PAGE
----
The first to file rule, commonly intended as a technical rule of the Internet world that cannot interfere with any substantial right granted by the norms (see § 4 below), is vested with the status of a principle of law (art. 1.5).
Surprisingly, unregistered trade marks are not to included in article 1 listing.
Face this all-inclusive catalogue of infringing conducts, the sanctions provided for by art. 1 bis (¤ 5.000 to 30.000) are undoubtely eccessive. Moreover ISP’s are concurrently responsible for the damages caused by any illegitimate domain name registration. On the side of the contents of a site, criminal liability extends also to the ISP when these contents amount to an offence.
Finally art. 32 establishes a National Commission for Access to the Internet and Other Telematic Nets with the aim of concentrating domain names registration and administration in the hands of a governative entity.
This body’s main tasks will be the ones of dictating the guidelines for domain names registration and of recording all the relevant information concerning domain names and their applying parties in the National Register. Being a governmental body the setup of this Authority, which would supersede the existing ones, moves in the opposite direction than the ones of informality, flexibility and quickness that have characterised the net since it was borne and could therefore have an hindering effect over its functioning.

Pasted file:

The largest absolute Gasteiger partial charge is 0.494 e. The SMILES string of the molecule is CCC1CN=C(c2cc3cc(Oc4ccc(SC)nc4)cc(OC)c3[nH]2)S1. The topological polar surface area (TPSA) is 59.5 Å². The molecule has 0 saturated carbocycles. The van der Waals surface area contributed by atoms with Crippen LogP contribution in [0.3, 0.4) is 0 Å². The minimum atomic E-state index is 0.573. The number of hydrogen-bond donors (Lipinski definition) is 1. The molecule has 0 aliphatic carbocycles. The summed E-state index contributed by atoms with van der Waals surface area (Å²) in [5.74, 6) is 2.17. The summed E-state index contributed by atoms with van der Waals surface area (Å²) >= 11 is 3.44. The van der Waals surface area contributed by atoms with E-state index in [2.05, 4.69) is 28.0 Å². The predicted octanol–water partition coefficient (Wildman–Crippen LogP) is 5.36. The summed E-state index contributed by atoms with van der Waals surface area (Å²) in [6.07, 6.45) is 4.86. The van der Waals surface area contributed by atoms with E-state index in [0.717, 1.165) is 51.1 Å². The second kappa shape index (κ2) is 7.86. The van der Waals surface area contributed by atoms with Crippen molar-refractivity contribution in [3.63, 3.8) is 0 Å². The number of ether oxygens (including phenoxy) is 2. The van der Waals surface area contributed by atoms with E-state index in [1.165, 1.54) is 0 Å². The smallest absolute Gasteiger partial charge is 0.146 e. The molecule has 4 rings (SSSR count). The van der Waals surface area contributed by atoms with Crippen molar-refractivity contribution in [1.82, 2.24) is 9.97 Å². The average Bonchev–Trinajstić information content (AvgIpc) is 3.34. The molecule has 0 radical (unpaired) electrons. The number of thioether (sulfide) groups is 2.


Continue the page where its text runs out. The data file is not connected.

As I have already mentioned this Bill is currently pending and the chance of it being approved in a short delay are virtually non existent.
Let us now look at how the ‘domain names vs. trade marks dispute’ has been approached by the courts.

The courts resort to the principles governing trade marks

Due to the approach of this paper I would deliberately skip the usual technical introduction concerning the functioning of the domain names registration system in Italy; it suffices to say that it lacks whatsoever specificity if compared to the international standards and its rules almost entirely recall the procedures followed by the relevant authorities in the US. As we will shortly see afterwards, this is certainly the case for the Rules of Naming and Domain Names Dispute Resolution Policy whose last version (3.6) is in force since August 14th, 2001.